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Boys Vs. Girls

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An Analysis of Katha Pollitt's "Girls Against Boys?"

The article titled "Girls Against Boys," published in the 30 January issue of The Nation magazine by author Katha Pollitt, brings to light pressing issues of gender discrimination and how this nation's education system has changed over the past forty years but still isn't up to par with where it needs to be with issues of gender equality. Pollitt exposes the views of conservatives toward feminism in the school systems of today. This article describes how changes in society are taking place, and what the future may hold for men and women in the world of employment and education.

Pollitt begins with the mention of equal-access admissions instituted in 1975 which leads into how the undergraduate gender gap has changed over the past forty years with girls edging ahead of boys. This statement implies that since the act was brought about, girls have had a better chance to get into colleges and have jumped on the opportunity. Pollitt then fires off some statistics where the women of today are 57 percent of the graduating college students, up 20 points from 1960, further backing up the fact that the number of women in college is continually growing. Pollitt points out that even Harvard's freshman class this year is made up of more girls than boys. The author then goes on to cite an article by John Tierney printed in a recent New York Times where Tierney states that "You could think of this [more women attending college] as a victory for women's rights, but many of the victors will end up celebrating alone." The previous quote leads the reader to believe that some people feel that this is an issue fought only by radical idealist women who do not have good relationships due to their views.

The third paragraph exposes Polltt's feelings of conservatives like George Gilder in the National Review in which Guilder asks the question "Why would any self-respecting boy want to attend one of America's increasingly feminized universities?" Pollitt then quotes Guilder in saying that "most of these institutions have flounced through the last forty years fashioning a fluffy pink playpen of feminist studies." Pollitt is trying to show how conservatives feel about a feminist friendly curriculum in today's schools. Next, Pollitt moves on toward the views of Michael Gurian, Kate O'Beirne, and Christina Hoff Summers where the three blame the increase in college bound girls on things like too many female teachers, too much sitting quietly, not enough sports and a feminist-friendly curriculum that forces boys to read books by women. Pollitt brings up this point to reinforce her view on how conservatives feel about feminism in school by tying in the thoughts of Gurian, O'Beirne and Summers to Gilder's comments.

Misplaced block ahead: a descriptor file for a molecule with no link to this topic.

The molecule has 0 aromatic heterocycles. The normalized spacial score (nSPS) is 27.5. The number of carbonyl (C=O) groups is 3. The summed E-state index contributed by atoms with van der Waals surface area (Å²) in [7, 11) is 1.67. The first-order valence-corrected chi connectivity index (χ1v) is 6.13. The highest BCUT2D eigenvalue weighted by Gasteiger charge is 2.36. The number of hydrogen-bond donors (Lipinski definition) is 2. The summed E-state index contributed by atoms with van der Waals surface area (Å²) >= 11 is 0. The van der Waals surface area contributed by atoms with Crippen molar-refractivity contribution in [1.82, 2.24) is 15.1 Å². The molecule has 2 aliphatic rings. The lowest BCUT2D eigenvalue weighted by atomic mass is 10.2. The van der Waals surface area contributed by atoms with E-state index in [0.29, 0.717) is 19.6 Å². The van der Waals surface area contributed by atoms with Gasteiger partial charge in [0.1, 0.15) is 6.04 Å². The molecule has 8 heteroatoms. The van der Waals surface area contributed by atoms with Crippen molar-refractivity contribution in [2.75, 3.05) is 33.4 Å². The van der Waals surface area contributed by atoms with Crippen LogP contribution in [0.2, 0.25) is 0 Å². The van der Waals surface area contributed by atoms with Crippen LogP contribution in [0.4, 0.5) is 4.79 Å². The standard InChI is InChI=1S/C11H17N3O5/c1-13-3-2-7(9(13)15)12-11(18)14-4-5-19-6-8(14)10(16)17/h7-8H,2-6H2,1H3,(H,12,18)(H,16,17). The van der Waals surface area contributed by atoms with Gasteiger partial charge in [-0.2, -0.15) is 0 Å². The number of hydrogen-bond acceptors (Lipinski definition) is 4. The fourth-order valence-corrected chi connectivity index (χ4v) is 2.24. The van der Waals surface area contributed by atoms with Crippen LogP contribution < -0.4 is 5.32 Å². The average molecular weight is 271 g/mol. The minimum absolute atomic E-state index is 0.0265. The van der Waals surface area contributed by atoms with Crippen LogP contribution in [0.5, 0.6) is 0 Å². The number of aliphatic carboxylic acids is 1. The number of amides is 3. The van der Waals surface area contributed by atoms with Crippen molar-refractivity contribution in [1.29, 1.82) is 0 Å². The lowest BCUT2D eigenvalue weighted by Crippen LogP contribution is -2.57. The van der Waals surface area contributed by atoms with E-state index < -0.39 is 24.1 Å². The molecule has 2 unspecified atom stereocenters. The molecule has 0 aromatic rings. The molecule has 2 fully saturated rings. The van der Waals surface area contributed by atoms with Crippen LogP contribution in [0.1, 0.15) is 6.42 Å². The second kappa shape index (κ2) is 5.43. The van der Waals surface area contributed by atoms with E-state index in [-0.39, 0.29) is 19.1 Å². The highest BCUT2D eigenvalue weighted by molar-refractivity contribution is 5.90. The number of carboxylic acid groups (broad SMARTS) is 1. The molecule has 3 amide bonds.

The fourth paragraph begins with listing the reading assignments the author's daughter was assigned during junior high and high school. She shows that only one book on the list for junior high was written by a woman and only three on the high school list were written by women. This is written in response to the comments made by conservatives in the last paragraph about the feminist-friendly curriculum being the reason that more females are attending college. This is used to dissuade the readers from thinking that the school curriculum is the reason that male participation in college is down. Pollitt then states that conservatives believe that boys should be taught in a cross between boot camp and Treasure Island, hinting back to the comments made by Gurian, O'Beirne and Summers that schools have too much of a feminist-friendly curriculum and need to keep the frills such as gym and band for the boys. The next sentence asks the question of whose idea was it to cut male friendly activities such as gym and band, obviously pointing her finger at conservatives.

The next paragraph starts off with a question about the current dating scene and whether or not it consists of women who love fine art and men who love video games; this implies that females are the educated ones in today's dating scene. Next Pollitt focuses on the sexist nature of the labor market;



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